Orla is Erin’s cousin who is a little bit ditzy to say the least. She’s where I see most of The Inbetweeners comparison because if you think of Neil, you can quite easily mirror it to Orla. She tends to just say what comes to her head and generally is quite happy go lucky. At the end of the series in the last episode, it’s actually Orla that brings the fractured group back together again when she performs at a school talent show. The arguing group of girls come together in a show of solidarity when they realise that Orla is being laughed at by the rest of the school. In fact I recently re-watched one of my favourite comedy films, Napoleon Dynamite, and I couldn’t help but wonder if there was inspiration taken from “that” dance scene. Despite Orla being mainly background, it’s nice to see her bring everything together at the end.
Clare is different in the sense that she’s a little bit too fussy and extremely paranoid and scared most of the time. Usually it’s Michelle’s antics which send Clare into meltdown but Clare is more than just a panicking face. Clare introduces a bombshell in the last episode which tackles a sensitive subject and specifically a subject which I can imagine in a girls school, in Northern Ireland, during the 90s; was probably frowned upon. It’s actually what causes the fraction in the group and tackles how people can instantly judge without necessarily thinking first. It’s not a nice moment when one specific main character reacts badly to it, but at the same time, as I mentioned before, it’s nicely resolved towards the end.
Michelle is my favourite character hands down. She’s rude, obnoxious but very lovable at the same time. She gets the girls into trouble on a daily basis and is the cause of most of the bad situations they get themselves into throughout the series. At first I thought there was a deeper meaning to Michelle, maybe a cry for help, or somebody was secretly fractured but in the end I was glad to see that cliche pushed aside, as for me, Michelle is simply a happy, no fucks given, type of girl. I really like that about her.
The comedy displayed throughout Derry Girls is a real mixture of slapstick, shock value and cringe moments and really mixes up lots of different ways to make you laugh. Generally it’s completely lighthearted and most of the time if something serious happens, you’re able to see where the funny bit to round it off will come from, but nothing prepares you for the ending. Whilst the girls are messing about on the stage at the talent show, getting their friendship back on track and having this really nice solidarity moment, we cut back to the parents at home, all glued to the TV as we hear a news report of a bomb recently exploded not far from them. Specifically we see Joe lay his hand on Jerry’s shoulder (a different example of solidarity to the girls). Throughout the series Joe has never liked Jerry and is forever taunting him and mocking him, which Jerry just brushes off with a “shut up you old git” type attitude, so it’s a really nice moment to see the two come together in this scene. We cut back to the girls a few times and it’s plain to see how devastating such innocence, enjoying a young carefree life, could be destroyed at the drop of a hat. Lisa McGee clearly went through this and has obviously drawn inspiration from her elders about how they felt at the time, which is complete apples and oranges when you look at the girls themselves up on the stage without a care in the world. Alongside all of this is a perfectly apt Dreams by The Cranberries, which represents so much during that final moment and plays with lots of different emotions within the viewer. I’d actually be tempted to say that watching the entire series, just to see this last scene round it off, is worth it in itself. It’s a seriously important scene and made me go from enjoying a series to respecting a series, just like that.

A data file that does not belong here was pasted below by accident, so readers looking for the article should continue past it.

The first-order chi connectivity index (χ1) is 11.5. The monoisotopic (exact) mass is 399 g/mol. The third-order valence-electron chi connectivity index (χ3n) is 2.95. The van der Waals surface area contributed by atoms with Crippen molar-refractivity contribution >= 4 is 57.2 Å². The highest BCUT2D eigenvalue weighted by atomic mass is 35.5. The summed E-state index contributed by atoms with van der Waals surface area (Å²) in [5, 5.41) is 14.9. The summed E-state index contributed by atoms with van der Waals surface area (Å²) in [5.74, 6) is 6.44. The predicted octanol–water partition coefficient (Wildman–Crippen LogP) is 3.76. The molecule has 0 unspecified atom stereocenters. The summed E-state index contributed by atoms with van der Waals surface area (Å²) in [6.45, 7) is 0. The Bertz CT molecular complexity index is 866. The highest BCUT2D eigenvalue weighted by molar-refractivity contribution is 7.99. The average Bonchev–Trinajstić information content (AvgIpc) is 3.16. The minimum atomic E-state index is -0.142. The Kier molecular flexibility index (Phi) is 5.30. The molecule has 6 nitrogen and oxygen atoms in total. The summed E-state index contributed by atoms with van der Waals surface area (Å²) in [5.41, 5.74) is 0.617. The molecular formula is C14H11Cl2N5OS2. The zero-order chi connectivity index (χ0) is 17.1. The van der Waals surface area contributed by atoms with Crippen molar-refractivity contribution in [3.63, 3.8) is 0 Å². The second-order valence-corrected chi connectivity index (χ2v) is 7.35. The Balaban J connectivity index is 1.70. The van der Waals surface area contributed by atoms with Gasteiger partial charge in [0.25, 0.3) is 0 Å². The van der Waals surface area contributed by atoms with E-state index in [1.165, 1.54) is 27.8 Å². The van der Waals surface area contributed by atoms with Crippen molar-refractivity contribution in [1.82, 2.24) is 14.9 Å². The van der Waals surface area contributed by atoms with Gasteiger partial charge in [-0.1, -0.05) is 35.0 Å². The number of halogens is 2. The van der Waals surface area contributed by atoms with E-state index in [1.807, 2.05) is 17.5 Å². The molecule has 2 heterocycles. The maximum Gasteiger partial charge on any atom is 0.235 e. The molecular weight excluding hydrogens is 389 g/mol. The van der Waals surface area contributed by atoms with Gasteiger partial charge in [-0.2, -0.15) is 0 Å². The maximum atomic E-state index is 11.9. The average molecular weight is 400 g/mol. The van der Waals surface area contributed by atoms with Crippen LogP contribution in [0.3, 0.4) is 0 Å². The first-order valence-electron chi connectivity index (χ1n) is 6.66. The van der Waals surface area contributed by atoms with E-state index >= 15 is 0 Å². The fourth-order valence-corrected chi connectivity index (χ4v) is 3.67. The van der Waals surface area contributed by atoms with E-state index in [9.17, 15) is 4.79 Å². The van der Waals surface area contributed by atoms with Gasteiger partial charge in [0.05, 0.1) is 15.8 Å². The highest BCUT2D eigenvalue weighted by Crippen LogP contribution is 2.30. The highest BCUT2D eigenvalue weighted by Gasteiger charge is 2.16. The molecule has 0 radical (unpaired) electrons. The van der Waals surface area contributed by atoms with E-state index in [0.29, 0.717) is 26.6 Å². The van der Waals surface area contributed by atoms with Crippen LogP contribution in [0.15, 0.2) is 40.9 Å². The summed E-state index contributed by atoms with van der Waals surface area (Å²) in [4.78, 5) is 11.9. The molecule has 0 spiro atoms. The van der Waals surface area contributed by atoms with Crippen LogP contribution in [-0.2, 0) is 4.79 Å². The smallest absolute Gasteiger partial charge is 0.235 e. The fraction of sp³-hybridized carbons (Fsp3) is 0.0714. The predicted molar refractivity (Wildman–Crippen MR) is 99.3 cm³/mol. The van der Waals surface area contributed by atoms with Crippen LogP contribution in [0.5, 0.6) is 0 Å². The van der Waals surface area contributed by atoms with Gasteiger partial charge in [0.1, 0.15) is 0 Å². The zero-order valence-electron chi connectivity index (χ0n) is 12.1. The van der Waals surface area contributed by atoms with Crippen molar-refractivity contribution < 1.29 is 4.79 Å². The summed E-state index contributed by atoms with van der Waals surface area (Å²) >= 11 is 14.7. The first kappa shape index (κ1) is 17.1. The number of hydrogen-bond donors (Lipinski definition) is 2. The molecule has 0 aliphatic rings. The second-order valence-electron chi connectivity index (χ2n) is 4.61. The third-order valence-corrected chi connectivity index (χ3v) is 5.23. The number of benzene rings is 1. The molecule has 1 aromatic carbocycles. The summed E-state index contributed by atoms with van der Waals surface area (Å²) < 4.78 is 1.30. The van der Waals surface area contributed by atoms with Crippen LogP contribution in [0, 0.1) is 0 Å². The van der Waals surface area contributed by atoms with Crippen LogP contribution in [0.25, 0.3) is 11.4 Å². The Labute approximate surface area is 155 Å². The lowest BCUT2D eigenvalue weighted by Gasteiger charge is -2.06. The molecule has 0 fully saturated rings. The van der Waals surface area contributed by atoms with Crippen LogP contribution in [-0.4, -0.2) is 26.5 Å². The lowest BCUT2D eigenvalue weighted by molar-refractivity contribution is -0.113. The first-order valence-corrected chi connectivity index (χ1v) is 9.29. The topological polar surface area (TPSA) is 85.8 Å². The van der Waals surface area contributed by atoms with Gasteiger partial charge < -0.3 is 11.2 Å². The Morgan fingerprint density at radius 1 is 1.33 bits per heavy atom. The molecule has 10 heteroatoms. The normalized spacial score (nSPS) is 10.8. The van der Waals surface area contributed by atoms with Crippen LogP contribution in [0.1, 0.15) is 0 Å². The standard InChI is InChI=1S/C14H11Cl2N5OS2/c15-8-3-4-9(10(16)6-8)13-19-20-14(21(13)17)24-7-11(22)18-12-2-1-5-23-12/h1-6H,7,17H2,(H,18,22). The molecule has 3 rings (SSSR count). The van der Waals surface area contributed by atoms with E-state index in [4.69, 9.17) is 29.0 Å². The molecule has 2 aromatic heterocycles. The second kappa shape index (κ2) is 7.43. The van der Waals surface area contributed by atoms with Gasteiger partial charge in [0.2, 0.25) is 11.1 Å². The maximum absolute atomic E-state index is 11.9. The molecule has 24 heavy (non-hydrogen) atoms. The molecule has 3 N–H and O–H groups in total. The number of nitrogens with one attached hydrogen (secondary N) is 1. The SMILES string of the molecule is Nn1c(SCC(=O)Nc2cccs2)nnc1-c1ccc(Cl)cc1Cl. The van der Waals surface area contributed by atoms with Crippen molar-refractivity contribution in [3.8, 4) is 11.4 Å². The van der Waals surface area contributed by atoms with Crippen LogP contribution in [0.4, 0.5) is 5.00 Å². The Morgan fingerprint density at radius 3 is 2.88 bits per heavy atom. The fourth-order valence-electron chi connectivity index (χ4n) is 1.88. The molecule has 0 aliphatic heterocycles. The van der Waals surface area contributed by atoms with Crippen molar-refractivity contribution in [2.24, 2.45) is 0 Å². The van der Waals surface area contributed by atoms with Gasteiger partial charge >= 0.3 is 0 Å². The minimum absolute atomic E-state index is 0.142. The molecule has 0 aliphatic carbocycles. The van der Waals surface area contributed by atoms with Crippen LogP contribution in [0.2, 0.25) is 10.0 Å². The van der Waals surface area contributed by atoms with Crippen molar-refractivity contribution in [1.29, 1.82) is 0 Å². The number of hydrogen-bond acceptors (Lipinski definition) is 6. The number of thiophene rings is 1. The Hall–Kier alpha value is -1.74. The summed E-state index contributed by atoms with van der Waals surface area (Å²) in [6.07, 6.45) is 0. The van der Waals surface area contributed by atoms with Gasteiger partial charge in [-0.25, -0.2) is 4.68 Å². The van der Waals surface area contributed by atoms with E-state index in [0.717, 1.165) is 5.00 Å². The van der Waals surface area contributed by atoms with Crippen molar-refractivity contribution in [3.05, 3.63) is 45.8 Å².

As I mentioned, Derry Girls won’t be for some and that’s cool, but overall I really enjoyed it and it taught me a lot. I look forward to season 2.